Media centre

Introduction

Press releases

UNICEF in Georgia Newsletters

Contact information

 

More children are ready to become full-fledged members of society thanks to the reform of the penitentiary and probation system in Georgia

© UNICEF/Geo-2009/Nikolaishvili
Mr Dimitri Shashkin, the Minister of Corrections and Legal Assistance of Georgia (on the left) speaking at the launch of the new EU supported project on the reform of the the penitentiary and probation 5 March, 2009

TBILISI. 5 March. 2009 – A two year partnership project, aimed at supporting the Government of Georgia in reforming the penitentiary and probation system, is being launched today. The project called “Reform Options for the Penitentiary and Probation Systems for Convicted Child Offenders in Georgia” is implemented by the Ministry of Corrections and Legal Assistance and UNICEF with the financial support of the European Union.   

The aim is to establish a juvenile justice system that is focused on rehabilitation and reintegration of children in conflict with the law into society.

“One of the priorities of our Ministry is the reform of the juvenile justice system. It is of paramount importance that after having served the sentence, a minor returns to society as a full-fledged member”, said Mr Dimitri Shashkin, the Minister of Corrections and Legal Assistance.

“The protection of human rights and supremacy of law is one of the priorities of the EU-Georgia partnership programme”, said Ambassador Per Eklund, Head of Delegation of the European Commission in Georgia. “Reforming the juvenile justice sphere is one of the main priorities of the newly created Ministry of Corrections and Legal Assistance. European Union is ready to support the Government of Georgia in these endavours. UNICEF expertise and EU financial assistance of EURO 1,270,000 will be an important contribution into the reform process undertaken by the Government”, added Per Eklund.

“We think that the detention should be the last resort for children in conflict with the law”, said Giovanna Barberis, UNICEF Representative in Georgia.

“The project will allow us to introduce rehabilitation programmes as alternatives to imprisonment, and to bring the existing system of juvenile justice administration in line with international standards. The Ministry of Corrections and Legal Assistance is leading the process and we would like to express our gratitude for their collaboration. We do express our appreciation to the European Union for their support and partnership”- Barberis added.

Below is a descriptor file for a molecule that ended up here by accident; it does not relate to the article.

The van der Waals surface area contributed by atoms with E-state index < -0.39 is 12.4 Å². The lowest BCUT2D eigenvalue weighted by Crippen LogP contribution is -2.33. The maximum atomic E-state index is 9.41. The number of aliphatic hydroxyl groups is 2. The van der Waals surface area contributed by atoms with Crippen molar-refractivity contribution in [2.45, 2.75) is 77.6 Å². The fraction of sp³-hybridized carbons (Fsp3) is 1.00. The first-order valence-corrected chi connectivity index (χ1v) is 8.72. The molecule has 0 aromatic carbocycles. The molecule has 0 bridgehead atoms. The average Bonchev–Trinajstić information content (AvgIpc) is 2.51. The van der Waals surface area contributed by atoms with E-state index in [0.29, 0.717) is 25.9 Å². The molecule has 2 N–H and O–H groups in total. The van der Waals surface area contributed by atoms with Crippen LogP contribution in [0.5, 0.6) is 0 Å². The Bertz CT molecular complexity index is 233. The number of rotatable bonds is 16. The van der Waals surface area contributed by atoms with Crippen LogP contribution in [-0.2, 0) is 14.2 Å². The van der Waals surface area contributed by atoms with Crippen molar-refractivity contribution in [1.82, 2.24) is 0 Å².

© UNICEF/Geo-2009/Nikolaishvili
A two year partnership project, aimed at supporting the Government of Georgia in reforming the penitentiary and probation system, is being launched at the Sheraton hotel in Tbilisi. 5 March, 2009

Reform of the juvenile justice system in Georgia is one of the key priorities of UNICEF and the Government of Georgia’s Programme of Cooperation. The reform envisages introduction of a reintegration-focused penitentiary and probation systems and also aims at ensuring that children are not criminalized unnecessarily, there are programmes of prevention and diversion, and personnel dealing with juveniles are adequately trained. 

The project will establish and prioritize such programmes within the penitentiary and probation facilities such as vocational trainings, sport activities, constructive leisure time, social skill training, legal and psycho-social support, life skills education.
 
The project will also ensure to systematically apply for conditional release of children in conflict with the law at the earliest possible moment.

Within the penitentiary system the project will target cconvicted boys in Avchala Juvenile Detention Centre and convicted girls in Prison #5. The child probationers who are conditionally released from detention will be involved in existing educational and sport programmes. 

The project also envisages training of penitentiary staff and probation officers as well as promoting the necessary policy and legislative amendments.

At end of 2008 the total number of juveniles in detention facilities amounted to 277, among them 179 were convicted juveniles and 98 those in pre-trial detention. In 2008, three juveniles were amnestied and 21 pardoned, while the number of early released juveniles was four.

 

***
For more information, please, contact:


Tamar Mikadze, Press and Information Officer
Delegation of the European Commission to Georgia
Tel.: (+ 995 32) 94 37 63, Fax: (++ 995 32) 94 37 68
e-mail: Tamriko.Mikadze@ec.europa.eu, mob: (++ 995 99) 53 30 31
www.delgeo.ec.europa.eu
 

Maya Kurtsikidze, Communication Officer, UNICEF Georgia
Tel: (995 32) 23 23 88, 25 11 30, Fax: (995 32) 25 12 36
e-mail: mkurtsikidze@unicef.org, mob: (995 99) 53 30 71
www.unicef.org/georgia

 

 
Search:

 Email this article

unite for children